NASA Begins Launch Preparations for Next Mars Mission

NASA’s next spacecraft going to Mars arrived Friday, Aug. 2, at the agency’s Kennedy Space Center in Florida, and is now perched in a cleanroom to begin final preparations for its November launch.

NASA's Mars Atmosphere and Volatiles Evolution (MAVEN) spacecraft is seen inside the Payload Hazardous Servicing Facility on Aug. 3. 2013 at the agency's Kennedy Space Center in Florida. Image credit: NASA.

NASA’s Mars Atmosphere and Volatiles Evolution (MAVEN) spacecraft is seen inside the Payload Hazardous Servicing Facility on Aug. 3. 2013 at the agency’s Kennedy Space Center in Florida. Image credit: NASA.

The Mars Atmosphere and Volatile Evolution (MAVEN) spacecraft is undergoing detailed testing and fueling prior to being moved to its launch pad. The mission has a 20-day launch period that opens Nov. 18.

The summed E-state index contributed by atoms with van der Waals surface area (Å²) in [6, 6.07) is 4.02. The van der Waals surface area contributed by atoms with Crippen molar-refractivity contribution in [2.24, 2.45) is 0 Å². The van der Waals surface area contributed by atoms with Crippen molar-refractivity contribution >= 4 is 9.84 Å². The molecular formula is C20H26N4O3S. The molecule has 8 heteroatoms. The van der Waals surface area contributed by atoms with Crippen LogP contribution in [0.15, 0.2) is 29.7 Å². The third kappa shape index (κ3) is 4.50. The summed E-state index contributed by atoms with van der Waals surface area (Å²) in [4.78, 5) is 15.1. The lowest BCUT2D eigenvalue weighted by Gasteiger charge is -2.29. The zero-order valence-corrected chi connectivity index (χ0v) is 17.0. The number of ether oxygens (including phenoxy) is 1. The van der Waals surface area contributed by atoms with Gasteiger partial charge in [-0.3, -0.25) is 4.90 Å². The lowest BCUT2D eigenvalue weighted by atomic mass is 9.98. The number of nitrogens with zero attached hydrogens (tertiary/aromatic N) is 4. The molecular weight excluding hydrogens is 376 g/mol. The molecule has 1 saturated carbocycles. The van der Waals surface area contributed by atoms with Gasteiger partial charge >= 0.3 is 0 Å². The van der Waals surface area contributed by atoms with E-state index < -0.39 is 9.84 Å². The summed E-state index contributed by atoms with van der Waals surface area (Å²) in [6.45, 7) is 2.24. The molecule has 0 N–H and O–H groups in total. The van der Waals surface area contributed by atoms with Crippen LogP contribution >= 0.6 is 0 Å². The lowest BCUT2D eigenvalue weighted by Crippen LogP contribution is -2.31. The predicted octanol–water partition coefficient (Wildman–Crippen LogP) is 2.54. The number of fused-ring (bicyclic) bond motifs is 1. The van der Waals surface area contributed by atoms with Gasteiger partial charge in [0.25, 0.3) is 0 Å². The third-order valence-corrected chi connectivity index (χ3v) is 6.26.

The spacecraft will conduct the first mission dedicated to surveying the upper atmosphere of Mars. Scientists expect to obtain unprecedented data that will help them understand how the loss of atmospheric gas to space may have played a part in changing the planet’s climate.

“We’re excited and proud to ship the spacecraft right on schedule,” said David Mitchell, MAVEN project manager at NASA’s Goddard Space Flight Center in Greenbelt, Md. “But more critical milestones lie ahead before we accomplish our mission of collecting science data from Mars. I firmly believe the team is up to the task. Now we begin the final push to launch.”

Over the weekend, the team confirmed the spacecraft arrived in good condition. They removed the spacecraft from the shipping container and secured it to a rotation fixture in the cleanroom. In the next week, the team will reassemble components previously removed for transport. Further checks prior to launch will include software tests, spin balance tests, and test deployments of the spacecraft’s solar panels and booms.

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